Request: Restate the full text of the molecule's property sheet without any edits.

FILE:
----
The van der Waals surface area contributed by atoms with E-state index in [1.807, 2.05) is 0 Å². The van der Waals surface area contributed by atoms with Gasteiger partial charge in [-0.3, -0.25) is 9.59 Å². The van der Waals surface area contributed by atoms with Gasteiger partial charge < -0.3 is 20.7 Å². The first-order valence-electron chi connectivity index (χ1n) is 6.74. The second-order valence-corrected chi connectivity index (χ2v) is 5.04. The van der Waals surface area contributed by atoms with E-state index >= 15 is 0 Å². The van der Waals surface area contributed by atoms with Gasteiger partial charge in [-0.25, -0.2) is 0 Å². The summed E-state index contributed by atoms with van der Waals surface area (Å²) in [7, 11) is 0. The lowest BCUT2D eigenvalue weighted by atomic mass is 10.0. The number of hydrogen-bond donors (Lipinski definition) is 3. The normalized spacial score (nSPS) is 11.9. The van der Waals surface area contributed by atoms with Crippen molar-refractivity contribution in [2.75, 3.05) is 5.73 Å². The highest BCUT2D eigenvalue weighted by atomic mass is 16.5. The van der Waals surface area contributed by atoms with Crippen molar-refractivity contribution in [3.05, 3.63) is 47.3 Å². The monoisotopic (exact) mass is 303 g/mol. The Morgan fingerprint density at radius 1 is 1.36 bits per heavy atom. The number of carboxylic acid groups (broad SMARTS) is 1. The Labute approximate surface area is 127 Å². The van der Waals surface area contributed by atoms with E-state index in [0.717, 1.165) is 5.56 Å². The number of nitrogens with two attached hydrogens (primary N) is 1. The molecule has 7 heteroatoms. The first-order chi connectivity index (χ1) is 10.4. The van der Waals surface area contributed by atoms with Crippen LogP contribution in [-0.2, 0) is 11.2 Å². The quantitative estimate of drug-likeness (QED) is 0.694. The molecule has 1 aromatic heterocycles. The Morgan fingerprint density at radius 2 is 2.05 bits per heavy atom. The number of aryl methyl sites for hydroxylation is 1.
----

The van der Waals surface area contributed by atoms with E-state index in [1.807, 2.05) is 0 Å². The van der Waals surface area contributed by atoms with Gasteiger partial charge in [-0.3, -0.25) is 9.59 Å². The van der Waals surface area contributed by atoms with Gasteiger partial charge < -0.3 is 20.7 Å². The first-order valence-electron chi connectivity index (χ1n) is 6.74. The second-order valence-corrected chi connectivity index (χ2v) is 5.04. The van der Waals surface area contributed by atoms with E-state index >= 15 is 0 Å². The van der Waals surface area contributed by atoms with Gasteiger partial charge in [-0.25, -0.2) is 0 Å². The summed E-state index contributed by atoms with van der Waals surface area (Å²) in [7, 11) is 0. The lowest BCUT2D eigenvalue weighted by atomic mass is 10.0. The number of hydrogen-bond donors (Lipinski definition) is 3. The normalized spacial score (nSPS) is 11.9. The van der Waals surface area contributed by atoms with Crippen molar-refractivity contribution in [2.75, 3.05) is 5.73 Å². The highest BCUT2D eigenvalue weighted by atomic mass is 16.5. The van der Waals surface area contributed by atoms with Crippen molar-refractivity contribution in [3.05, 3.63) is 47.3 Å². The monoisotopic (exact) mass is 303 g/mol. The Morgan fingerprint density at radius 1 is 1.36 bits per heavy atom. The number of carboxylic acid groups (broad SMARTS) is 1. The Labute approximate surface area is 127 Å². The van der Waals surface area contributed by atoms with E-state index in [0.717, 1.165) is 5.56 Å². The number of nitrogens with two attached hydrogens (primary N) is 1. The molecule has 7 heteroatoms. The first-order chi connectivity index (χ1) is 10.4. The van der Waals surface area contributed by atoms with Crippen LogP contribution in [-0.2, 0) is 11.2 Å². The quantitative estimate of drug-likeness (QED) is 0.694. The molecule has 1 aromatic heterocycles. The Morgan fingerprint density at radius 2 is 2.05 bits per heavy atom. The number of aryl methyl sites for hydroxylation is 1.